Estimates of the cost-effectiveness and affordability of PrEP to prevent new HIV-1 infections are essential to ensuring high-yield and sustainable prevention programs. Previous cost-effectiveness analyses of PrEP have produced a wide range of estimates, from cost-saving [4] to $65,610 per infection averted [5]. Variation in estimates were dependent on multiple factors, including the degree of risk among the modeled population [5], the existence of concurrently delivered interventions [6], and, critically, the assumed or estimated cost of PrEP [4, 7]. However, empirical cost estimates of PrEP provision are limited and typically originate within the context of demonstration projects [5, 8, 9], which are not necessarily reflective of MOH program implementation. Detailed cost estimates of public-sector provision of PrEP are needed to serve as the foundation of contextually relevant cost-effectiveness and budget impact analyses.

The recent expansion of PrEP provision within Kenya’s public sector offers an opportunity to estimate the government and donor costs of PrEP provision to inform cost-effectiveness and affordability of PrEP in Kenya, which may be applicable to other African countries rolling out PrEP. We therefore estimated the incremental cost of public-sector HIV-1 care clinic-based provision of PrEP in Kenya.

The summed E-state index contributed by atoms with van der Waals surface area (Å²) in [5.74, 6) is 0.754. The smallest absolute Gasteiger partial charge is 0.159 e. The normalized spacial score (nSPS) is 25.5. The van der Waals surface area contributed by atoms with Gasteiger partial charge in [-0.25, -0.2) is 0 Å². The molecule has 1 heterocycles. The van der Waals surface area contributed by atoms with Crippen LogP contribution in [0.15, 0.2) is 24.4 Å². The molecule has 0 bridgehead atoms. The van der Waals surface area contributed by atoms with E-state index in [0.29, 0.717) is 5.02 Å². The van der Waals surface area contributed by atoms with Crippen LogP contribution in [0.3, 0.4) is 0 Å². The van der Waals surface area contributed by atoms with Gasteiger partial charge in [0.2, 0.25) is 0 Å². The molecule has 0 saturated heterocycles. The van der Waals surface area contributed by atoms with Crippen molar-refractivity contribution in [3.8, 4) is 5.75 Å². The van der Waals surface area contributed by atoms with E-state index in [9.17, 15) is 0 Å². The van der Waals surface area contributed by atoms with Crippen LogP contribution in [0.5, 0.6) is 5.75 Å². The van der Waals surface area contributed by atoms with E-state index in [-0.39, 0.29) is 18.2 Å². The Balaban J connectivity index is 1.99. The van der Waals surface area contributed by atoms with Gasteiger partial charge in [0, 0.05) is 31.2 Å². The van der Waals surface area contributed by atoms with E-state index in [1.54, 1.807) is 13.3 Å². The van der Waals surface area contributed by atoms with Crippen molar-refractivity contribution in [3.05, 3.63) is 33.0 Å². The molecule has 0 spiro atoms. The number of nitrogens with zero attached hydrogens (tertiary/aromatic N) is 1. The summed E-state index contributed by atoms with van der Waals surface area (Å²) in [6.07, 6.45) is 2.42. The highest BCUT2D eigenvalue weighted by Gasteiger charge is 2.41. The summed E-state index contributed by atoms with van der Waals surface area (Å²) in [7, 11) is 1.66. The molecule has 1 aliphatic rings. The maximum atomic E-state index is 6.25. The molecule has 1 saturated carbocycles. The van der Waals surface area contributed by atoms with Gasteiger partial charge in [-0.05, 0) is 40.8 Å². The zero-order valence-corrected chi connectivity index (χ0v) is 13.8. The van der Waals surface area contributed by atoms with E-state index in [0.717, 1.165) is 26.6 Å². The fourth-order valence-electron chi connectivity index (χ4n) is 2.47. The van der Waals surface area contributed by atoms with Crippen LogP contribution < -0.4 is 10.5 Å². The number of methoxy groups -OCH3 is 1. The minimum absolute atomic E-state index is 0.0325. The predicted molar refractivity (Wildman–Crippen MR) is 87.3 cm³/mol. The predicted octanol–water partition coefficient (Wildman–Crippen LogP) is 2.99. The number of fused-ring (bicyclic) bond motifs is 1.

Methods

We conducted activity-based micro-costing following the Global Health Cost Consortium Reference Case guidelines [10] nested within the Partners Scale-Up Project, an implementation project operating in partnership with MOH to catalyze and evaluate scale up of PrEP delivery in 25 high-volume public HIV-1 care clinics in central and western Kenya [11]. All PrEP service delivery is provided per Kenyan national guidelines [12] within an existing service delivery platform by HIV-1 care clinic staff (including data clerks, receptionists, peer educators, social workers, nurses, clinical officers, HIV-1 testing and adherence counsellors, and pharmacy technologists), with technical advising for PrEP delivery provided by project staff. Existing service delivery platforms for HIV-1 care are managed by county governments in partnership with a PEPFAR-funded supporting partner. HIV-1-negative persons are eligible to initiate PrEP if they report one or more HIV-1 risk factors, such as an HIV-1-positive partner, inconsistent condom use, and having greater than one sex partner [12]. At PrEP initiation, clients undergo HIV-1 testing; additional laboratory tests, including hepatitis B surface antigen and serum creatinine clearance, are recommended, but not required [12], and are paid for by clients. National guidelines recommend a quarterly follow-up visit schedule [12], though MOH has provisionally required monthly PrEP refills.